*. This latter is a point that has really, really exercised critics, to the point where everyone on the DVD commentary track has to directly respond to the charge. This I find they do in a very unpersuasive way.

*. But first let’s present the case. As I’ve said, the women in Naked, with one exception, are dopes. The men, meanwhile, are all verbally and physically abusive toward women. The movie begins with Johnny raping a woman. (As an example of the special pleading Johnny’s case attracts, here is Amy Taubin’s take: “Is this a rape? Not exactly — more like consensual rough sex gone wrong — although, pragmatically, if a woman believes she’s been raped, then she has.”) Jeremy meanwhile, is a sexual sadist, as well as the more general type of sadist as well. He seems to especially have it in for women though. Archie wants to find his Maggie just so he can kick her ass. Even lonely Brian is a creepy voyeur who is divorced from his “whore” of a wife.
*. Is it any wonder that Suzanne Moore had this to say: “What sort of realism is this? To show a misogynist and surround him with such walking doormats has the effect, intentional or not, of justifying this behaviour.”
*. Is the misogyny justified? I think the response to calling the film misogynistic would be to say that while it’s about women being abused that’s not the sort of thing it endorses or justifies. Its defenders, however, have an awkward time addressing this.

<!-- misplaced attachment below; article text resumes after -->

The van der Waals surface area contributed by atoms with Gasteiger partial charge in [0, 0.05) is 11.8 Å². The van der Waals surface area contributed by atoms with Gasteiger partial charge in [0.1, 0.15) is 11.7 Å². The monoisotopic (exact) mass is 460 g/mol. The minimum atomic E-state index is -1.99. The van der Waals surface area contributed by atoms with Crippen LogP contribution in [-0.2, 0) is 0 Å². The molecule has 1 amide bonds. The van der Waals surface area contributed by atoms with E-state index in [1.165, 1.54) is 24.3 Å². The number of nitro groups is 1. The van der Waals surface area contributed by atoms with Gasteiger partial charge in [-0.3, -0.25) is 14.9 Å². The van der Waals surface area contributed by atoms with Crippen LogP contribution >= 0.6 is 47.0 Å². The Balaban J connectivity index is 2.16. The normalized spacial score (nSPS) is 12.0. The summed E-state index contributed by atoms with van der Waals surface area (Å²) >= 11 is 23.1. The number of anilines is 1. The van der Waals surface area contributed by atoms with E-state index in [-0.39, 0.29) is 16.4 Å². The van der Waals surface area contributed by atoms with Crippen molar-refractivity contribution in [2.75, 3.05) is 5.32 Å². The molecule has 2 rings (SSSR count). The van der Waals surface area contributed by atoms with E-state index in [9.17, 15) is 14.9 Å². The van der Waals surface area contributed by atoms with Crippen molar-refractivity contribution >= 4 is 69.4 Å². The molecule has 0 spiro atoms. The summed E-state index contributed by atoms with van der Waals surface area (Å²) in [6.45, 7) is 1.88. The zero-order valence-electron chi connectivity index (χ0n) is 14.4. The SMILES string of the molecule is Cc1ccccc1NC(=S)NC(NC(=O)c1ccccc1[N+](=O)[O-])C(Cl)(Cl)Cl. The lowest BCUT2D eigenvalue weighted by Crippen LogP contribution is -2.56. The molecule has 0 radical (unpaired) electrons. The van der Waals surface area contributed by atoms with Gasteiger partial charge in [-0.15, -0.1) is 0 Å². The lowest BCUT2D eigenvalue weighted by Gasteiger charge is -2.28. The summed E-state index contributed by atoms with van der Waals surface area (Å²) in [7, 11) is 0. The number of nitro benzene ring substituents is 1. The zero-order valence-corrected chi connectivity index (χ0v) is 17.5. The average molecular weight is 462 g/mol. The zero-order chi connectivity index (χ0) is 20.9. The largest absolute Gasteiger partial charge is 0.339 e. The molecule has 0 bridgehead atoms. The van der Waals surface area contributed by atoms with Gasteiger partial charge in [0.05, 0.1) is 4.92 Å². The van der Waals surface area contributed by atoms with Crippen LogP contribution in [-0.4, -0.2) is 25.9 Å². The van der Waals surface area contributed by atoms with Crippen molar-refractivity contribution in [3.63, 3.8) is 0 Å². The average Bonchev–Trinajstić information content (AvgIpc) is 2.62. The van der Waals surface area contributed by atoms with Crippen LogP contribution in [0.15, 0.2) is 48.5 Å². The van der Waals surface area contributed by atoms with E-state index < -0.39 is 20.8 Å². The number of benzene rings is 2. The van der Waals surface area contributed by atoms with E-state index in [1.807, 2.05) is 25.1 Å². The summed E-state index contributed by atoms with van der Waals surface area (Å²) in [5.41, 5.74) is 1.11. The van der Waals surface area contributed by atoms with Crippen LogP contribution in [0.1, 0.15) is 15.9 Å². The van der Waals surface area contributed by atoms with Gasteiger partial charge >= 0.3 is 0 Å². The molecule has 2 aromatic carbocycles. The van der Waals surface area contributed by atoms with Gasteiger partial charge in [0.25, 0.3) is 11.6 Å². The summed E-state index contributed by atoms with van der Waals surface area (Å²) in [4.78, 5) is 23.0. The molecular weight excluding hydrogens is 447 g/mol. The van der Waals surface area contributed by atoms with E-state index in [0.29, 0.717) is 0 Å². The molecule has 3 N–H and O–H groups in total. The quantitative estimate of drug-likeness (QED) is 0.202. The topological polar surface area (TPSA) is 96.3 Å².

*. Leigh himself is dismissive of the charges. Here he is on the DVD commentary: “When critics and others say, as they did, things like that I’ve suddenly become misogynist or that I’ve suddenly done this that or the other I just think it’s very silly and very naive and on the whole I don’t trust it much. I think it’s just journalists being smart for the sake of it.”
*. Also on the commentary Cartlidge “completely disagrees” with those who found it a film about men hating women. Instead she figured it just reflected reality. Thewlis also sees such charges as missing the point somehow, since it was the women actors who created their characters (through Leigh’s program of rehearsed improvisation), basing them on women thy knew.
*. And here are some critical voices. Derek Malcolm: “Is the film misogynist? No, because it is as deeply critical of the men as it is of the women.” And, tying himself in knots, here’s Neil LaBute: “I think it would be very hard for someone to honestly say that he’s creating something that is, um, that is not true. Not true in the sense that it happens, that people, both men and women, are mistreated in relationships, um, not all women, not all men, um, that’s the beauty of fiction, it only has to be true for the little part of the world that you create. The women in this picture certainly give as well as they get.”